Recent elections unlikely to have local implications

Recent elections unlikely to have local implications

June 29th, 2014 in Opinion Free Press

If Tennessee state Rep. Joe Carr aims to be the next Dave Brat, the Virginia college professor who upset House Majority Leader Eric Cantor in his primary election earlier this month, he'll have to get on his horse.

Carr, actually called the "next Dave Brat" in one analysis by CNBC, would like to upend two-term U.S. Sen. Lamar Alexander, R-Tenn., in the state's August primary by suggesting the senator is out of touch with his constituents.

That was the same argument made about Cantor, but Tennesseans may have a hard time buying that one. Although the Senate is in session Monday through Thursday, Alexander has spent more than half of his nights since being elected back in the Volunteer State, according to an aide.

This is also the guy who also walked 1,000 miles across the state in a red and black plaid shirt in his 1978 campaign for governor and later served as University of Tennessee president.

After last Tuesday's election, folks also might be a bit confused about the headline "Tennessee is the Next Mississippi" on Carr's website.

Carr apparently thought challenger Chris McDaniel, a state senator who was opposing Sen. Thad Cochran in Mississippi, would be the next candidate to topple an incumbent, but McDaniel was narrowly defeated.

Election analyses of that race indicate Cochran won with a last-minute appeal to blacks and other Democrats about what they might lose if McDaniel were to win.

"They say the other guy (McDaniel) is trying to cut food stamps and all that," an Associated Press report quoted an unemployed Hattiesburg man saying his pastor told him.

Alexander, with $3 million in campaign funds to spend, won't need to use that deplorable strategy.

And with his 100 percent ratings from the United States Chamber of Commerce and National Right to Life and an "A" rating from the National Rifle Association, it'll be difficult to portray him as a weak conservative.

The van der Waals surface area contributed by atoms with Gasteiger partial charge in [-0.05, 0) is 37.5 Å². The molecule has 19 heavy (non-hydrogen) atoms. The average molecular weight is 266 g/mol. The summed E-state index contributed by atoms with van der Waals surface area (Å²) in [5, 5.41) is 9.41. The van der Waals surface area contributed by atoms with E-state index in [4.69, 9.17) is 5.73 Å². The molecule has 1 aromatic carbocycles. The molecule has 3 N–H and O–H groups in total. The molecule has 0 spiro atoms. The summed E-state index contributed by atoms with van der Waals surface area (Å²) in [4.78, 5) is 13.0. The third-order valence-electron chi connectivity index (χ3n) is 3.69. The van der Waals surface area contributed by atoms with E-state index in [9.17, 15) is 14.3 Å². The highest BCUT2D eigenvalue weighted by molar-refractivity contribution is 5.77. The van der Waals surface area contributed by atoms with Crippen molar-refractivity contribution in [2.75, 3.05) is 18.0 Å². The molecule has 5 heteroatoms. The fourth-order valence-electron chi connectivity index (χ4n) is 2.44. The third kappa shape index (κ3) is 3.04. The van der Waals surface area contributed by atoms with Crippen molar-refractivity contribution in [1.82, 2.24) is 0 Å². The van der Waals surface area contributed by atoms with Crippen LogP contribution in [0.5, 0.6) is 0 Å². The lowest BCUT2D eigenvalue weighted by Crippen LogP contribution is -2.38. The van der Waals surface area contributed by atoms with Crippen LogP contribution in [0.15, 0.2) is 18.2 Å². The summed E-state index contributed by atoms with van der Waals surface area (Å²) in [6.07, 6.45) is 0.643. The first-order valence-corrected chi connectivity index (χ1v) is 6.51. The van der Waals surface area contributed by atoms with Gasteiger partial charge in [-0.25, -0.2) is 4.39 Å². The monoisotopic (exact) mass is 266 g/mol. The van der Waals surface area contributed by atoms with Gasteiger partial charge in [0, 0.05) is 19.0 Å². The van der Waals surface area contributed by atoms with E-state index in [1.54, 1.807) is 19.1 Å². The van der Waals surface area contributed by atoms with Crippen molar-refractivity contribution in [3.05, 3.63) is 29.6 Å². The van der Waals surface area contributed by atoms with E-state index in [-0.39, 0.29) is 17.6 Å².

Alexander, according to his campaign's polling, also has roughly a 4-1 lead over Carr.

Cantor's internal poll gave him a 34 percent lead over Brat two weeks ahead of their race, but he used a different polling company than the Tennessee senator does.

Alexander's pollster, Whit Ayers, is the same one used by Sen. Lindsey Graham, R-S.C., who breezed to victory over six opponents in his primary on the same day Cantor lost.

Locally, it's not likely either the Cantor-Brat or Cochran-McDaniel races will have much effect on the 3rd District Republican primary race between U.S. Rep. Chuck Fleischmann, R-Chattanooga, and challenger Weston Wamp.

Fleischmann doesn't have the name recognition across the country as Cantor did and so has no reason not to be in his district when the House is not in session. Neither is Wamp a challenger whose strength comes from tea party backing.

That race is likely to be determined by how persuasive Wamp is.

While Fleischmann is in Washington when the House is in session, Wamp is campaigning in the district, which runs from the Kentucky border to the Georgia border. He has intentionally, he said several weeks ago, been targeting the rural counties where he did the worst in his first - albeit three-way - race against Fleischmann two years ago.

Wamp won Hamilton County two years ago, is not likely to win Anderson County this time around because of the money the incumbent brings to the government facilities in Oak Ridge, and may have an uphill climb in McMinn County, the home of 2012 candidate Scottie Mayfield who has endorsed Fleischmann.

That leaves Polk and Bradley counties, where he had his second and third best finishes two years ago, plus Campbell, Monroe, Morgan, Roane, Scott and Union counties where his percentage of the 2012 vote ranged between 10.47 and 22.51 percent.

Wamp said he has accepted practically every opportunity to speak to residents in those counties, has appeared on radio programs and has met people in and around his campaign RV.

The rap on the challenger is that he has little on his resume, but he is one of the founders of bustling venture incubator Lamp Post Group. And his intense passion about becoming the first millennial to serve in Congress, his interest in the improved use of technology within government and his entrepreneurial drive are infectious.

Fleischmann, who has done his due diligence with veterans assistance, with Oak Ridge installations and on the effort to get funding to restart the work on Chickamauga Dam, has to convince primary voters they have no reason to look elsewhere.

With that template, Wednesday's first head to head debate between the two at the WTCI-TV studio, which will be broadcast on WTCI at 8 that night, could be pivotal as Fleischmann defends his record and Wamp tries to convince voters he's a better choice.